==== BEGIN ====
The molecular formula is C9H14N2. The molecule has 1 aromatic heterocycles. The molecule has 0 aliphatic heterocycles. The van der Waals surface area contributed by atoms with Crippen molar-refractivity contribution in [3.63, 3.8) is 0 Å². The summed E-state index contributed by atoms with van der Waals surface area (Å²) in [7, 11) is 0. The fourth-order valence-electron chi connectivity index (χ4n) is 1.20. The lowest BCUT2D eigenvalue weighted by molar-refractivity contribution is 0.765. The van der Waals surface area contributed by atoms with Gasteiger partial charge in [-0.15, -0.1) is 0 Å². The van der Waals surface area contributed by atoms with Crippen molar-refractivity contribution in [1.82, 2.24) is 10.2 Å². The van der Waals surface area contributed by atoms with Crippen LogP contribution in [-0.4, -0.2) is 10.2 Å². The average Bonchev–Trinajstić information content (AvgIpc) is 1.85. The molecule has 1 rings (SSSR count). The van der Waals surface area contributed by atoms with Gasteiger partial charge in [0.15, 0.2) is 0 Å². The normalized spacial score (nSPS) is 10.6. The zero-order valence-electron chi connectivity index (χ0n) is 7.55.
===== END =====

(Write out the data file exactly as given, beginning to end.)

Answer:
The molecular formula is C9H14N2. The molecule has 1 aromatic heterocycles. The molecule has 0 aliphatic heterocycles. The van der Waals surface area contributed by atoms with Crippen molar-refractivity contribution in [3.63, 3.8) is 0 Å². The summed E-state index contributed by atoms with van der Waals surface area (Å²) in [7, 11) is 0. The fourth-order valence-electron chi connectivity index (χ4n) is 1.20. The lowest BCUT2D eigenvalue weighted by molar-refractivity contribution is 0.765. The van der Waals surface area contributed by atoms with Gasteiger partial charge in [-0.15, -0.1) is 0 Å². The van der Waals surface area contributed by atoms with Crippen molar-refractivity contribution in [1.82, 2.24) is 10.2 Å². The van der Waals surface area contributed by atoms with Crippen LogP contribution in [-0.4, -0.2) is 10.2 Å². The average Bonchev–Trinajstić information content (AvgIpc) is 1.85. The molecule has 1 rings (SSSR count). The van der Waals surface area contributed by atoms with Gasteiger partial charge in [0.15, 0.2) is 0 Å². The normalized spacial score (nSPS) is 10.6. The zero-order valence-electron chi connectivity index (χ0n) is 7.55.